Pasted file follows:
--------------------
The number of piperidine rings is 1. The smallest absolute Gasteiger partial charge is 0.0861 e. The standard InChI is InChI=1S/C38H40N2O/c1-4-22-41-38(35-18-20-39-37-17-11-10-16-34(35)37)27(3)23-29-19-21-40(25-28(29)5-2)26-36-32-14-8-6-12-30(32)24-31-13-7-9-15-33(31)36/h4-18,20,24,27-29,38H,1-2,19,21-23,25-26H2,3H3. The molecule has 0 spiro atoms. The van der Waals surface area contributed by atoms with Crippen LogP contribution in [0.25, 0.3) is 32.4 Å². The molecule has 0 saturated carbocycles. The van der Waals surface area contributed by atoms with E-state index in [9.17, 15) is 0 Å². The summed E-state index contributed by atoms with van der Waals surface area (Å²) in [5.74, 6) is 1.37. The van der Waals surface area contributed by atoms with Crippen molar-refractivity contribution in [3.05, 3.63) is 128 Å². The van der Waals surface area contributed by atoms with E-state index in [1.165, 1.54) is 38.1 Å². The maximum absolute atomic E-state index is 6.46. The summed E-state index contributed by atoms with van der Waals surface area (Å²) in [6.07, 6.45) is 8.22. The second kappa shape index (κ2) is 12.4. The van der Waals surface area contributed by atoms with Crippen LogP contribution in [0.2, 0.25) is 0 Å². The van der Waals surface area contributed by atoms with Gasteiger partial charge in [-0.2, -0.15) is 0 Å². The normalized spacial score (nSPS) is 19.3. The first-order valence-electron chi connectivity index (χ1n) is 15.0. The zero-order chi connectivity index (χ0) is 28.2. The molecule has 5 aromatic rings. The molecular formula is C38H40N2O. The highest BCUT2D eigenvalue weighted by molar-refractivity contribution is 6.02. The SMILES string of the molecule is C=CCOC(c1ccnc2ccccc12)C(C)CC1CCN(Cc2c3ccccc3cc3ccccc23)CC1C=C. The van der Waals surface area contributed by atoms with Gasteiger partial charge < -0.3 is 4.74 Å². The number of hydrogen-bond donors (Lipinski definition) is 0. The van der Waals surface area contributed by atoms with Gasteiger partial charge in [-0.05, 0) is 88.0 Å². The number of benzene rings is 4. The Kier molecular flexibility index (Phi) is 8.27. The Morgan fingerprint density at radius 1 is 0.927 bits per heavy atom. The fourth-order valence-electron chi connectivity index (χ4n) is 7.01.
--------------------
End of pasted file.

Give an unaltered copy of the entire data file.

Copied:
The number of piperidine rings is 1. The smallest absolute Gasteiger partial charge is 0.0861 e. The standard InChI is InChI=1S/C38H40N2O/c1-4-22-41-38(35-18-20-39-37-17-11-10-16-34(35)37)27(3)23-29-19-21-40(25-28(29)5-2)26-36-32-14-8-6-12-30(32)24-31-13-7-9-15-33(31)36/h4-18,20,24,27-29,38H,1-2,19,21-23,25-26H2,3H3. The molecule has 0 spiro atoms. The van der Waals surface area contributed by atoms with Crippen LogP contribution in [0.25, 0.3) is 32.4 Å². The molecule has 0 saturated carbocycles. The van der Waals surface area contributed by atoms with E-state index in [9.17, 15) is 0 Å². The summed E-state index contributed by atoms with van der Waals surface area (Å²) in [5.74, 6) is 1.37. The van der Waals surface area contributed by atoms with Crippen molar-refractivity contribution in [3.05, 3.63) is 128 Å². The van der Waals surface area contributed by atoms with E-state index in [1.165, 1.54) is 38.1 Å². The maximum absolute atomic E-state index is 6.46. The summed E-state index contributed by atoms with van der Waals surface area (Å²) in [6.07, 6.45) is 8.22. The second kappa shape index (κ2) is 12.4. The van der Waals surface area contributed by atoms with Crippen LogP contribution in [0.2, 0.25) is 0 Å². The van der Waals surface area contributed by atoms with Gasteiger partial charge in [-0.2, -0.15) is 0 Å². The normalized spacial score (nSPS) is 19.3. The first-order valence-electron chi connectivity index (χ1n) is 15.0. The zero-order chi connectivity index (χ0) is 28.2. The molecule has 5 aromatic rings. The molecular formula is C38H40N2O. The highest BCUT2D eigenvalue weighted by molar-refractivity contribution is 6.02. The SMILES string of the molecule is C=CCOC(c1ccnc2ccccc12)C(C)CC1CCN(Cc2c3ccccc3cc3ccccc23)CC1C=C. The van der Waals surface area contributed by atoms with Gasteiger partial charge < -0.3 is 4.74 Å². The number of hydrogen-bond donors (Lipinski definition) is 0. The van der Waals surface area contributed by atoms with Gasteiger partial charge in [-0.05, 0) is 88.0 Å². The number of benzene rings is 4. The Kier molecular flexibility index (Phi) is 8.27. The Morgan fingerprint density at radius 1 is 0.927 bits per heavy atom. The fourth-order valence-electron chi connectivity index (χ4n) is 7.01.